2017 is NOT comparable to 80s. Stop waiting for Toronto Real Estate Prices to Tumble. By Perrii Muthuraman
The tax on foreign buyers, coupled with rent controls and other proposed measures, started to have an impact on home price growth and sales activity in GTA. When were similar measures introduced, not long ago, how Vancouver reacted? Vancouver home prices dropped about three percent after the tax was introduced. However, prices started to rebound in January 2017 and are now close to their peak.
Last time when correction occurred in GTA in 2008, though it was for a very brief period only, prices of condos, semi-detached homes and townhouses fell by 4 to 5% and detached home values plunged much deeper, up to 25%. These figures are based on the TREB statistics. However, I don’t anticipate any huge drop for detached homes this time.
The present situation as far as I know is that the market has softened in many pockets of GTA. It takes little longer to sell but still in few places multiple offers are presented. A clear picture will emerge when TREB announces the figures for May during the first week of June 2017.
Did anything change during recent years?
Yes. Between 2014 and 2016 roughly 30 percent owned more than one residential property in the Greater Toronto and Hamilton. Fitch ratings cited this number (30%) quoting Ontario Ministry of Finance and MPAC Property Assessment. It implies that more and more people own rental properties. The rental market is also very tight and the vacancy rate is too low (often 1 or 2% only). Interest rates are not expected to go up significantly in the next few years. In such a scenario, many people may continue to hold the properties as rental properties and may not bring it to a market, particularly if the prices are depressing.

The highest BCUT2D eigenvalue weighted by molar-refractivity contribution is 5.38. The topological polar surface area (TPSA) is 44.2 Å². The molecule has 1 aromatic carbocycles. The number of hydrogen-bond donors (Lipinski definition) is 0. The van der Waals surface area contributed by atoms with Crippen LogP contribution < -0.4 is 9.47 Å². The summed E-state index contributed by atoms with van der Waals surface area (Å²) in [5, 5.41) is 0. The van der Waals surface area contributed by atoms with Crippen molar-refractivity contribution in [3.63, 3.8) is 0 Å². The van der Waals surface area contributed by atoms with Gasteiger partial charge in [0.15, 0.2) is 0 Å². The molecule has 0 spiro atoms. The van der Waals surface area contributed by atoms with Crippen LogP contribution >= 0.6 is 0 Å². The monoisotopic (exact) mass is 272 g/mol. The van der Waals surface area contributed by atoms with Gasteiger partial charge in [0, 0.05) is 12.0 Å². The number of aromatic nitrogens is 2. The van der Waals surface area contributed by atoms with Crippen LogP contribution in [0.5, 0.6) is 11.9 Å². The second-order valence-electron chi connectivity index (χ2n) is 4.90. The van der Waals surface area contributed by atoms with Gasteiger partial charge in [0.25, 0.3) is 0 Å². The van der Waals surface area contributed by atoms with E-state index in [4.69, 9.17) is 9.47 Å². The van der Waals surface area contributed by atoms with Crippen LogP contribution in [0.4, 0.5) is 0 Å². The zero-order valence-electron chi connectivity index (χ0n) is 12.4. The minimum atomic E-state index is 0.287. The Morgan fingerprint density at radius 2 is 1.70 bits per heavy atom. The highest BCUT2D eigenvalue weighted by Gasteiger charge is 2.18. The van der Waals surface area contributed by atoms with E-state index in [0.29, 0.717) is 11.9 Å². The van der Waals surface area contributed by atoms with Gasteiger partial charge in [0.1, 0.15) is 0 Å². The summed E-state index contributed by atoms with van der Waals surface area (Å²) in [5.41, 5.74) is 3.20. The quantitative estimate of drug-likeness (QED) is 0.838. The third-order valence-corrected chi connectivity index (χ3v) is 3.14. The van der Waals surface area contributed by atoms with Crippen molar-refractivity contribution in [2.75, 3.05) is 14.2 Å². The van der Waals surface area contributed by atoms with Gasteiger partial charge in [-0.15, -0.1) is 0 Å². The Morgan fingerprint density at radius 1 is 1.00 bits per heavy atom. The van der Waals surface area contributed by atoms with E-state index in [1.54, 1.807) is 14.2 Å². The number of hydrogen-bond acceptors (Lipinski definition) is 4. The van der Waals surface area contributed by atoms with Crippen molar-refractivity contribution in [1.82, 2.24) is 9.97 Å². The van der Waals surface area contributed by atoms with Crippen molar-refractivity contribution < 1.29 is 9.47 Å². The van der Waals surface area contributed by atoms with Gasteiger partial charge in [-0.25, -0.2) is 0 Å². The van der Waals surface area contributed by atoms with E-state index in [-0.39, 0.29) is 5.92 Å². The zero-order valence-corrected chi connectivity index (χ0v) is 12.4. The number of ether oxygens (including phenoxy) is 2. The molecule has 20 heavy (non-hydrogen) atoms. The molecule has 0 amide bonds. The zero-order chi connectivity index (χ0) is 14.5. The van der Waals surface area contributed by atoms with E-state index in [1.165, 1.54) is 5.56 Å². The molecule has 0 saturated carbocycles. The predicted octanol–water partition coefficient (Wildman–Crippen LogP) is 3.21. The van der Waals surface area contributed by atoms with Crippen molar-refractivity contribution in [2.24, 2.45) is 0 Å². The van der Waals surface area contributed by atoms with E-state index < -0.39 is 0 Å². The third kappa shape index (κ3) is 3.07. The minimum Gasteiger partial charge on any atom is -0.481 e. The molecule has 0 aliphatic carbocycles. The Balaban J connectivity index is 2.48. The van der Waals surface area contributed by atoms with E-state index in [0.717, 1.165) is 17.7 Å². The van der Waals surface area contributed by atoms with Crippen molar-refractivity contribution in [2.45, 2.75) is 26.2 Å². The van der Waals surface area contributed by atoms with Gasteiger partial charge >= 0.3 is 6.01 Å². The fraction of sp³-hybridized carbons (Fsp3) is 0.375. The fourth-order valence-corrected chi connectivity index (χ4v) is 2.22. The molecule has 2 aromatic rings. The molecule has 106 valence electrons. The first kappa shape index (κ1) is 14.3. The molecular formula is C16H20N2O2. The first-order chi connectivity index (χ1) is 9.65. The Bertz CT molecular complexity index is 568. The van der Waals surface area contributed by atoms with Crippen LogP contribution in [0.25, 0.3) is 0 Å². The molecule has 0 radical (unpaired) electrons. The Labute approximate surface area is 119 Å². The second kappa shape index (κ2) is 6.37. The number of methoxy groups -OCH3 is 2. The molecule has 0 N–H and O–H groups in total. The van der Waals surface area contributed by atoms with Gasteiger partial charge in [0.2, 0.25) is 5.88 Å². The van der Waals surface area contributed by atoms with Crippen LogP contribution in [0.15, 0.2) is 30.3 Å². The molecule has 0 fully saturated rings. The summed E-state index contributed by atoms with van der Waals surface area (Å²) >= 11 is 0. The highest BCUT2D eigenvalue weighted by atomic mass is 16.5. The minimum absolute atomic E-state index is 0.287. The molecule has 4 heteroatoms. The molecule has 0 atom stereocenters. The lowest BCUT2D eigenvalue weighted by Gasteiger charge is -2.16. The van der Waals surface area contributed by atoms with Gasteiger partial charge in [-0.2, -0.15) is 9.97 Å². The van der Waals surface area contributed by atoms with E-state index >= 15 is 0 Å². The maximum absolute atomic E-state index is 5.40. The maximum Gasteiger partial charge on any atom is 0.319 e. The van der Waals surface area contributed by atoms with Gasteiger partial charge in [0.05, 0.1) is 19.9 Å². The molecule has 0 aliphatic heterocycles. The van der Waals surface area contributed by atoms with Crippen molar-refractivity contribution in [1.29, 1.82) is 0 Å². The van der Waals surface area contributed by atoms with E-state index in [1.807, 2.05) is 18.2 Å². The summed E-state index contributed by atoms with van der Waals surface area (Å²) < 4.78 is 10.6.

Interest rates continue to remain stable and low. This has to be contrasted with the roller coaster situation of the 1980s and 1990s. Interest rate reached the peak of 21.03% during August 1981. Now it hovers around 2% only.
Research released by TREB recently suggested that Ontario Government’s 16 measures may not do much to cool off Toronto’s housing market. According to TREB’s survey, only 2.2 percent of homes sold in Toronto in 2016 went to foreign buyers, with that number rising slightly to 2.6 percent in the first quarter of 2017.
The TREB survey also suggested house-flipping is a reality in Toronto’s housing market, though it may not be as pervasive as some observers think. Some 5 per cent of transactions in 2016 involved homes that had previously changed hands within a year. That number jumped to 7 percent in the first quarter of 2017.
As pointed by someone, Canada has the highest per-capita immigration rate in all of the developed world. And those immigrants do not desire a 1970’s single bedroom apartment, they desire a better living place. The growth of population through immigration is phenomenal. This alone will ensure that prices retrace quickly within months when they fall. Market forces are presently controlled by fear, uncertainty, and doubts of market participants. Retracement has quickly happened in GTA in 2008 and will happen again in 2017 or 2018. Of course, with the ever increasing population, need for shelter – owning or renting – will never go away.
Those who wait indefinitely looking for a bottom price will be disappointed. What really matters is the time in the market and not timing the market.
Don’t speculate in this market.
Buy or sell if you NEED a place or to move away.
If prices drop, treat it as a buying opportunity, if it suits you otherwise.
When you hold the property, rent it out. And it requires certain special skills, particularly for identifying the right tenants, complying all the complex provisions of renters’ friendly law.
Consult Perrii (Phone: 416 473 6100 or email: firstname.lastname@example.org) to discuss your personal circumstances.